DBT has emerged as an effective therapeutic approach for those dealing with the impacts of trauma, and combines elements of CBT, mindfulness, and acceptance. Specifically, DBT helps to build skills in managing emotions, tolerating stress, improving mindfulness, and engaging interpersonally. 

Trauma reduction therapy (TRT)

Trauma reduction therapy treats the effects of childhood trauma and resulting developmental immaturity and codependency. It does this by reviewing traumatic incidents and gently analysing them in order to decrease some of the sensitivity around these events and promote psychological healing.

Eye movement desensitisation and reprocessing (EMDR)

EMDR is a nontraditional type of psychotherapy that processes a past traumatic event through the practice of specific eye movements, which helps rebuild positive pathways within the mind and results in stronger coping mechanisms that can shield the individual from negative thought patterns.

Trauma-focused cognitive behavioural therapy (TF-CBT) 

Trauma-focused cognitive behavioural therapy is a form of CBT that is especially sensitive to the unique problems of those with PTSD and mood disorders resulting from abuse, violence or grief, and specifically addresses their mental and emotional needs. 

Exposure therapy

Exposure therapy aims to reduce the fear around trauma triggers, which tend to be dealt with through avoidance, or numbed via substance use. Exposure therapy involves the slow and careful reintroduction of things that trigger a fear response in order to help the mind and body readjust.

Trauma release exercises (TRE)

Trauma release exercises are a series of physical movements and stretching that assist in releasing deep muscular patterns of stress, tension and trauma stored in the body.

Transcranial magnetic stimulation (TMS)

Transcranial magnetic stimulation is a cutting-edge technology that improves symptoms of depression, anxiety, trauma and addiction. This FDA-approved technology is gentle and non-invasive, using magnetic waves to stimulate nerve cells in the brain linked to mood regulation and depression.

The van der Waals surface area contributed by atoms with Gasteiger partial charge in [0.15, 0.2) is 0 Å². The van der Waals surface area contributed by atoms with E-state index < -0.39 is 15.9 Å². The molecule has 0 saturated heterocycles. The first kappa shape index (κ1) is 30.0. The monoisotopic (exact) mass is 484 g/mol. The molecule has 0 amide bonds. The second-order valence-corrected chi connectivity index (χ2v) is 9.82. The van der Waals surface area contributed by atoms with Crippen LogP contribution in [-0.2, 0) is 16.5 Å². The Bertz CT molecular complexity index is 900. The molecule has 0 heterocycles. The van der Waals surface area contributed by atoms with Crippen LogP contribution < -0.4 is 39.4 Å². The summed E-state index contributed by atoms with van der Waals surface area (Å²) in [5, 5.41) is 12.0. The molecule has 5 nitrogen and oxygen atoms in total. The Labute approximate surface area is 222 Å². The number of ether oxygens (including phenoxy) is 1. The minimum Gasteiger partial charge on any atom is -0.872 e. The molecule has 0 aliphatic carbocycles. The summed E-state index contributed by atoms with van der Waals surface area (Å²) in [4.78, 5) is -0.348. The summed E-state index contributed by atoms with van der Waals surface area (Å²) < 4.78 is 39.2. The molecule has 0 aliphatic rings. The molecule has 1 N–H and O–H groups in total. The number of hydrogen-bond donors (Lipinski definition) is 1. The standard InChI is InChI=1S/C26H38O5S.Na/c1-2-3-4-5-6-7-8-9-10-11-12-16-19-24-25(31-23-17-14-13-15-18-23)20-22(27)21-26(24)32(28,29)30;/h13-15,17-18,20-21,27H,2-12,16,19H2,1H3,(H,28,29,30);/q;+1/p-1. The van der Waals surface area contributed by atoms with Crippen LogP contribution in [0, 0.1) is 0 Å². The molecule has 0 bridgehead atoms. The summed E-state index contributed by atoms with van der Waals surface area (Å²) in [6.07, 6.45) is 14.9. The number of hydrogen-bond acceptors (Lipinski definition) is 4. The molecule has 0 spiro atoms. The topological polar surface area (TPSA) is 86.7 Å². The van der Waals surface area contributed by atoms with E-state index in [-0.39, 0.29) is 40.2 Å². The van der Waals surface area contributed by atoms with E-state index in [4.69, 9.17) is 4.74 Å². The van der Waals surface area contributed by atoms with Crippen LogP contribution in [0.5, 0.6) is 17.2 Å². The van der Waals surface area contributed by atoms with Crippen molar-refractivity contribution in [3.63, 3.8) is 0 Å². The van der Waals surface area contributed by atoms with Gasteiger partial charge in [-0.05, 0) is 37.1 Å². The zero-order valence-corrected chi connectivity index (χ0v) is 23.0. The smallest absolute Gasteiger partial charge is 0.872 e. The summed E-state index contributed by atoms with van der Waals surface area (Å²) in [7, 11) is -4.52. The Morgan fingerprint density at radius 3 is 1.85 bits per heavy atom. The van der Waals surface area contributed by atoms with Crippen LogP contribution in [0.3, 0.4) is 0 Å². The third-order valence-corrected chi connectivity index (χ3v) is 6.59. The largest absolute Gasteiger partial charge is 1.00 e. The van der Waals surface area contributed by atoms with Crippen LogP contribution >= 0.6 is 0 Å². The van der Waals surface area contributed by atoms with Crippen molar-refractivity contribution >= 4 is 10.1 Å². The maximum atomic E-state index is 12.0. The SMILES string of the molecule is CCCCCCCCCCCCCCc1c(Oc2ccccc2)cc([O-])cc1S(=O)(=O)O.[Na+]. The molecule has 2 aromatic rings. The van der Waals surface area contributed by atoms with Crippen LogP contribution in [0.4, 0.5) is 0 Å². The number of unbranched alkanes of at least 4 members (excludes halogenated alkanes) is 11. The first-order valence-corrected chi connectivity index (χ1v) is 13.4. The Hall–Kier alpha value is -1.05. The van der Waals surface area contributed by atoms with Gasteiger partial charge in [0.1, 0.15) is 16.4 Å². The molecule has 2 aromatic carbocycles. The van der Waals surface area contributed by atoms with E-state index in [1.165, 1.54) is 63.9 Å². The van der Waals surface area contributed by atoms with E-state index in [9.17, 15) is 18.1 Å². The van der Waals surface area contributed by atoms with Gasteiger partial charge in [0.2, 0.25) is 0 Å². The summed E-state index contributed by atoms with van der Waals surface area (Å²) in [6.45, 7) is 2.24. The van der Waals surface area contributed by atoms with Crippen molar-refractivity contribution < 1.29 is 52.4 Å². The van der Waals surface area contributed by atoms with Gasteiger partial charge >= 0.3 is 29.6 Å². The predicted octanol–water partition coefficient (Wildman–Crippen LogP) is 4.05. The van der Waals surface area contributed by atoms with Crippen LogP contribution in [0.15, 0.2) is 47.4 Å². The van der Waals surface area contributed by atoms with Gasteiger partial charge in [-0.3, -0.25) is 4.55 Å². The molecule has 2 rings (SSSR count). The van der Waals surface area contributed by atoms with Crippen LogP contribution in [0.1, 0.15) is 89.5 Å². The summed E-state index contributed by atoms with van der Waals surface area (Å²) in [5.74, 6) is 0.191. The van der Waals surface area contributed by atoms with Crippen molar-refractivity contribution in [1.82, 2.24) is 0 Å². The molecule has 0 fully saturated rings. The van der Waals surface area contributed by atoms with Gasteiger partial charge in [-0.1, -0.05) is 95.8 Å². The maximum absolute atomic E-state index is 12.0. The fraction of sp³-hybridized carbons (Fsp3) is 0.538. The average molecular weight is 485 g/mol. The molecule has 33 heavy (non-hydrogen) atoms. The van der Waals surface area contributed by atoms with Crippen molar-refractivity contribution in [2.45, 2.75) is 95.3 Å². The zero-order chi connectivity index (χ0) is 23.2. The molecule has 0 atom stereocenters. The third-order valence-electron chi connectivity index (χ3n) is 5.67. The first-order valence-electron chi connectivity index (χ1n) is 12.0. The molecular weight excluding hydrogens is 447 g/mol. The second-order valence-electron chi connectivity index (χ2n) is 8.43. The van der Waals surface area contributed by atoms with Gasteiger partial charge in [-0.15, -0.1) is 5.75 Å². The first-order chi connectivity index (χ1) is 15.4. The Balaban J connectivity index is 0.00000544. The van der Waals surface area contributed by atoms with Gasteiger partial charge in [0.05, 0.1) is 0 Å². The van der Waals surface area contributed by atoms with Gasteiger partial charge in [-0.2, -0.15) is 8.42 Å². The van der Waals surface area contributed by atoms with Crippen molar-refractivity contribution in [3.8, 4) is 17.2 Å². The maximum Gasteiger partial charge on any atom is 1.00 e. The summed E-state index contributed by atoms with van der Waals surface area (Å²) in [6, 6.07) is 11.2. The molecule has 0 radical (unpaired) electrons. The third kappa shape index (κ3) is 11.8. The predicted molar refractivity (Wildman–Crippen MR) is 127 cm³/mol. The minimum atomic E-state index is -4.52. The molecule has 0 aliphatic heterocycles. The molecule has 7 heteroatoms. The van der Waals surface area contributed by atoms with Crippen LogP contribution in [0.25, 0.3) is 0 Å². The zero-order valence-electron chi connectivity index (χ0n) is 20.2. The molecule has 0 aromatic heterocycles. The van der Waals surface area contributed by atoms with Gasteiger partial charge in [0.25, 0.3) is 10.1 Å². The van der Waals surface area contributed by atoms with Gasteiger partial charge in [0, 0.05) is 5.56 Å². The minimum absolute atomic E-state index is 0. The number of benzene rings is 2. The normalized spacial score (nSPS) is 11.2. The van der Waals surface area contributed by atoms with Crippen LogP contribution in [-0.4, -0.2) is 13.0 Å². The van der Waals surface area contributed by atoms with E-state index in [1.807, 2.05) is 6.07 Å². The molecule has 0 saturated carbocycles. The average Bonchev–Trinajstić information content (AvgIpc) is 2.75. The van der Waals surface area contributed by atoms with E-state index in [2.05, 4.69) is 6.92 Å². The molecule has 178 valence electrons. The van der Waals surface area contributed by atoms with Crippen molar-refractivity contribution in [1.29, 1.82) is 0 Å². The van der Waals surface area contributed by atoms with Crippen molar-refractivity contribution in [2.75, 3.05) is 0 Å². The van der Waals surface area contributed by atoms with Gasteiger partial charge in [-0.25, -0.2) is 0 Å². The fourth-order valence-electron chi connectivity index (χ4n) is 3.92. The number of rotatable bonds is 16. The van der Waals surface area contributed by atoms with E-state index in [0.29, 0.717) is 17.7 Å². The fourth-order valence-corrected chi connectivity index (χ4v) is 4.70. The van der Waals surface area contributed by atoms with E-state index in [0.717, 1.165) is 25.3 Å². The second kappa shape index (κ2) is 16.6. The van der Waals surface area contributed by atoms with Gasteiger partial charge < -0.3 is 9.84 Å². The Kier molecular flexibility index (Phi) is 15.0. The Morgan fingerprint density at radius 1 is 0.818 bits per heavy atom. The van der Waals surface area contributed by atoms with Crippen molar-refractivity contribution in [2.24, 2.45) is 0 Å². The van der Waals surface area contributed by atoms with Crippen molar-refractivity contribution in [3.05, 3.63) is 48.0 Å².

Overcoming Substance Use Disorder and Embracing Shadow Work at The Dawn

Overcoming Substance Use Disorder and Embracing Shadow Work at The Dawn

The Dawn Wellness Centre and Rehab embraces a holistic, person-centred approach to addiction and mental health treatment. Offering compassionate, trauma-informed, residential treatment in line with international standards, The Dawn works closely with each client to develop a comprehensive treatment plan based on each individual’s needs and goals. 

Internationally accredited by the Commission on Accreditation of Rehabilitation Facilities (CARF), and nationally licensed by the Thai Ministry of Health, The Dawn’s programs and facilities meet the highest standards of safety, confidentiality, and client care.

Addiction and Mental Health Retreats in Thailand

Stepping into The Dawn’s resort-like centre, you’ll immediately feel a sense of calm and safety wash over you. Guided by our Treatment Roadmap, your needs will be carefully and professionally attended to by our internationally-trained staff. With a client cap of only 35 residents at a time, you’ll be sure to get the personalised attention you need to make a full return to health. 

During your stay, you’ll benefit from a range of treatment modalities all offered right on site. From a broad variety of effective individual and group psychotherapies, to proven wellness practices like yoga, mindfulness meditation, traditional massage, and fitness training, we target holistic healing of the mind and body. 

Your experienced, certified, Primary Therapist will be with you at every step of your recovery, from the pre-arrival preparation stage that marks the beginning of your Treatment Roadmap at The Dawn, to the final phase of your treatment as you’re making your transition back home. In treatment, your shadow work will always be guided by a therapist who knows you and understands your needs, and will take place in a supportive community of peers. 

Call The Dawn today to learn more about how we can help you overcome substance use disorder.